It's been a long time since I posted on here and it's now my last week working at Wicken Fen so I thought I would put up a final post. My replacement may be persuaded to start her own blog, so the volunteer grazing warden blog may continue so look out for that!
|Bronte the Giant Foal!|
So in total this year, there are 13 new foals in the breeding herd and also 1 filly over on Verralls, born to the mare that was moved over last year (she conceived before we moved her). This birth was slightly unexpected, as we hoped that we had removed the mare from the breeding group before she conceived. Her body condition dropped off a lot over the winter and it is possible that she won't be able to sustain enough weight this winter to be able to feed her filly. This will be closely monitored and there are options for us to move her up to our emergency paddock and be supplementary fed there with her foal. We will see how it goes, but ideally she will be able to keep on the weight and feed her filly!
Apart from foals being born, the breeding herd have generally just got on with life on adventurers quite happily. The harems in the herd have been mixing up a bit recently and the yearlings have mostly been kicked out of their parental harems now and are either joining the bachelor group or forming their own little groups. It's a constantly changing social structure, but there are groupings that will develop over the coming months and some of these will stay around and potentially form new permanent harems in the herd.
Over on Verralls, there has only been one major occurrence and that is the death of one of the geldings, Robin. We had noticed that he was lame on one of his hooves and monitored this closely to see if it would improve over time. After a while, the decision was made to call in our vet, Andy, and after examining Robin's leg, said the best thing was to euthanase him. He had fractured his pastern, the equivalent of our ankle, and without the ability to pump lots of money/time into his treatment, our only option was euthanasing him. It was sad to see and witness, but I understand why it had to happen, especially in the grazing system that we have set up at Wicken Fen. Apart from Robin, all the others are well and the new little filly has settled in well with everyone.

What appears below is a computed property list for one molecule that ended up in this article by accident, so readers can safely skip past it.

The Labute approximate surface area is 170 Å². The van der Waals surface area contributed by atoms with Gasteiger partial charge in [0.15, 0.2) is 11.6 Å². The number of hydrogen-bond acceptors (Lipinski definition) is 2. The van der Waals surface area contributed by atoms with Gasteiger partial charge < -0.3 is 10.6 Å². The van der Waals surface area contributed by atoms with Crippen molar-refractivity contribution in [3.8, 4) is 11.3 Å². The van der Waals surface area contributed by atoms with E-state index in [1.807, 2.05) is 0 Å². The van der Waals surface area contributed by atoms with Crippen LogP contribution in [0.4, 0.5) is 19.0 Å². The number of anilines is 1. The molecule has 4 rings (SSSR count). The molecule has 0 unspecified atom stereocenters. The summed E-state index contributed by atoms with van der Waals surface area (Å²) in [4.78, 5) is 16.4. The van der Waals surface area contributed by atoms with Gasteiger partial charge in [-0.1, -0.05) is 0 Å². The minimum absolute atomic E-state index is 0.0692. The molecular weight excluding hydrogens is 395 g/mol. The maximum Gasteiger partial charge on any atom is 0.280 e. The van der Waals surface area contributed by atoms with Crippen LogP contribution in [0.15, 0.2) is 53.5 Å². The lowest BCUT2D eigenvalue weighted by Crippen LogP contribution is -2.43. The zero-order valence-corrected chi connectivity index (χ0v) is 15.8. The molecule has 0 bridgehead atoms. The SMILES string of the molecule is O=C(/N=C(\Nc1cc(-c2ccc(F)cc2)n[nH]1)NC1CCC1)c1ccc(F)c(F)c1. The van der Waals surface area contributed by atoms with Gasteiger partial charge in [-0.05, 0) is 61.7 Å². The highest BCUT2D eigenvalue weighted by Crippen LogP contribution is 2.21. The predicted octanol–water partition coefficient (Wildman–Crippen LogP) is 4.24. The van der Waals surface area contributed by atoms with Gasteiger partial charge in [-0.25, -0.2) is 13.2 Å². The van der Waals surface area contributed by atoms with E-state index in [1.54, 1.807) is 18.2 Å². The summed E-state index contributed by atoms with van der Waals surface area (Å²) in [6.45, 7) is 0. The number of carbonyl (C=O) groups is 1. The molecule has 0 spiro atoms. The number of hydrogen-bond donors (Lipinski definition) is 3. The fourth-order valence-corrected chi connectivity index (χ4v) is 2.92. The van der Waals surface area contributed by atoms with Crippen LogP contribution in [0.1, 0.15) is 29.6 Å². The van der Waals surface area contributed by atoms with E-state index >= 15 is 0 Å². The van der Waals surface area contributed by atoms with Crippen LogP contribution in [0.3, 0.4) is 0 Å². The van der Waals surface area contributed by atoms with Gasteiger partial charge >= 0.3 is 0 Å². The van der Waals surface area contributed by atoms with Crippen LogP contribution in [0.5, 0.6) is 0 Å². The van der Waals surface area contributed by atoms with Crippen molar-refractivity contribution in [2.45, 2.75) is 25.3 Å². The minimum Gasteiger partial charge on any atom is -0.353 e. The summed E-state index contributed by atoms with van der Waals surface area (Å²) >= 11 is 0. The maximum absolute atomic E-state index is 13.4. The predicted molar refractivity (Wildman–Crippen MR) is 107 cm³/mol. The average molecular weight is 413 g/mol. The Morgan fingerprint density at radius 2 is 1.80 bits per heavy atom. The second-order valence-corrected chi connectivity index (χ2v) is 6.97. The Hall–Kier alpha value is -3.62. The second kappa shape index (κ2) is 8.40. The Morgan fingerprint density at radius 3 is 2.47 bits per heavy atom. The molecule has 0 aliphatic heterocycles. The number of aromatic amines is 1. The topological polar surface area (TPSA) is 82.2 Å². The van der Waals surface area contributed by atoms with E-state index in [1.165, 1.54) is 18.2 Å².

The new calf on Harrisons was born to Megan, our blonde cow over with the bulls. The calf is a heifer and was born on Monday, so is still very small and fluffy! We eartagged it on Monday, as it's easiest to get it done as soon as possible, and noticed that it wasn't very steady on one of its hind legs. Since then we haven't seen it standing/walking, although this could be because the mum wants it to just hide away. The cattle's strategy is to stash their young away for the first week or so, before it spending more time with the rest of the herd. We are expecting the calf to be standing up and wandering around by next week though, so hopefully she will be!
We have also sold off a few of our cattle. 4 cows have gone to Derbyshire Wildlife Trust and 1 bull has been sold to a local farm (he has now got his own 3 cows to take charge of!). At the moment, decisions are being made about when and how we are going to move our cattle around, to form the new breeding and non-breeding herds. We are hoping to do some of these movements in the next month or so, which will be an exciting time!
Anyway, thanks for reading and do check out the (potential) new volunteer grazing warden's blog if she decides to start one!